Rossella Bergo

Could you briefly describe your project for our audience?
The short film The Finger and the Moon aims to focus attention on how, even today, prejudices, beliefs rooted in outdated thought patterns, taboos, etc. may affect the life of those who suffer them. Not feeling accepted or understood causes an intense discomfort that can manifest itself in various ways. At the same time, the film project aims to highlight that even where there does not seem to be space for art and creativity, these push to the point of transhipping. There is no way to silence that impetus dictated by the soul of a talent and, even if in a culturally not very fertile environment, creativity flourishes in all its splendor without established codes and imposed rules.

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What were your main aspirations or goals when creating this project?
My idea was to bring to light the discomfort of not being able to express one's talent and creativity and to show love, acceptance and understanding as the only way out.

Share some memorable moments from the shooting process or any pleasant surprises.
A really funny moment is when the co-protagonist Samuele Spada forgot in the hotel the white underwear that he had to wear during the film's key scene, really necessary under the white wedding dress. Fortunately, Katia Ricciarelli had a female pair in her purse and lent them to Samuele. So, during the wedding dress scene, Samuele wore Katia Ricciarelli underwear the whole time.

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Who is the primary target audience for your film, and what do you hope they will take away from it?
The film is suitable for all people, of any age and race. I want them to feel the sense of beauty and ecstasy when someone expresses himself, because in this way, he lets his soul express itself.


What makes your project an appealing choice for potential distributors?
In this age of war, violence, social hardship people need a message of peace, understanding, awareness. In the festivals where The Finger and the Moon was shown, the audience responded with great emotion and participation, struck by the poetry that reached their hearts. I have noticed how people need hope, dreams that come true, deep acceptance of diversity, kindness and love. I think it is important to convey themes that inspire a new vision of life to go beyond the sadness of this period that surrounds us and caused by unpleasant everyday events that have a significant impact on people’s lives. Through cinema we must lead young people to a more humane and less cruel dimension. We must praise love. The originality of the film is also reflected in a different look at the fashion industry, in fact the story speaks not only of the diversity of Thomas but also addresses the theme of curvy models that have in common with Thomas the discomfort of not feeling accepted by society. So, I think distributors should buy my film because of the strong impact it has on people and its ability to change mentality.


How would you define your unique filmmaking style, and what distinct qualities characterize your film?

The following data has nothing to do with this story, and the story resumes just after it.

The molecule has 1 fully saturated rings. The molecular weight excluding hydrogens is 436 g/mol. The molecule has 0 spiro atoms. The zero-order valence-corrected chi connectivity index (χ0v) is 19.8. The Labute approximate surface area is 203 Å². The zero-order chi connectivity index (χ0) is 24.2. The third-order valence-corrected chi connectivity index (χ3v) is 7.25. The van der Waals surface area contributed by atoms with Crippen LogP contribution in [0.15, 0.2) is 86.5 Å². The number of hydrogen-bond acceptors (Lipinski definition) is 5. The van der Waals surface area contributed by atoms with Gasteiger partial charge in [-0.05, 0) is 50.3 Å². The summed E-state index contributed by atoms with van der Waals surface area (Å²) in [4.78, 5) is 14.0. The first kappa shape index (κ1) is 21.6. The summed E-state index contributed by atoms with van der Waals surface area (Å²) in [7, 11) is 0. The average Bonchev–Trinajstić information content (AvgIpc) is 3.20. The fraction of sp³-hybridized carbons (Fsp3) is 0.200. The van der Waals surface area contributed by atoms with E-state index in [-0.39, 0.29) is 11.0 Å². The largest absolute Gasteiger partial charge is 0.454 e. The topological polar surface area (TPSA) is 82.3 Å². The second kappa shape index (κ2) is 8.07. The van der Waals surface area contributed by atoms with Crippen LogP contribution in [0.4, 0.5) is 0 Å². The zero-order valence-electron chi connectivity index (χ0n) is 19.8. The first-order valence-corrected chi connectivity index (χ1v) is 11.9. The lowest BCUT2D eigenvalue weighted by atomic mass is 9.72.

I like the magic realism, the tragicomic, the non-sense, the bizarre stories and everything that can be told through a humorous style. I think humor is a powerful tool that can transmit messages in a seemingly light but not superficial way. Coming from circus experiences, I worked for many years as a clown in the street but also in hospitals and humanitarian missions such as in Afghanistan, India, Cambodia, Argentina, Brazil, Belarus and I noticed how laughter can break down the walls between people of different cultures, different religions and traditions and bring them closer. My previous shorts are all comedies and silent movies, The finger and the moon is my first dramatic film. This film is characterized by a minimal language, here it is much more important what flows behind the words than the words themselves, I wanted to focus attention on what happens inside the characters. My intention was to create a film that was realistic and at the same time focused on the dream, on the fantasy world and I tried to use all the elements to arouse emotions in the audience.

What inspired you to pursue a career in filmmaking?
I love dreams and much less reality, so, cinema allows me to enter in other dimensions almost as altered states of consciousness. Cinema is a journey into other worlds where the impossible can happen, where what is judged absurd can become reality. Making films is an alchemical process that transforms perceptions, visions, mentalities and leads you to a deep understanding of reality.

Share a couple of your favorite films and what resonates with you about them.
I love very much Federico Fellini and all his films especially La strada, the docu-film I Clowns, Giulietta degli spiriti, etc. In his films emerges that necessary and authentic madness of human life, which is why I love them. I love the movie Harold and Maude (1971) directed by Hal Ashby, I think the screenplay of Colin Higgins is genial and I find it to be one of the most beautiful films ever. I really appreciate Pedro Almodovar’s films. I love Greenbook, Driving Miss Daisy, Interstellar etc. because these films speak of powerful love. I recently saw the movie Saltburn by Emerlad Fennel and I find it absolutely sublime.

Where do you typically find inspiration for your film projects?
From everything and everyone. From people, from nature, art, music, a book, from personal life experiences and from that of others. Inspiration can spring from a conversation, an image or a sound, all my senses are alert, always. Everything around me can stimulate my attention and imagination.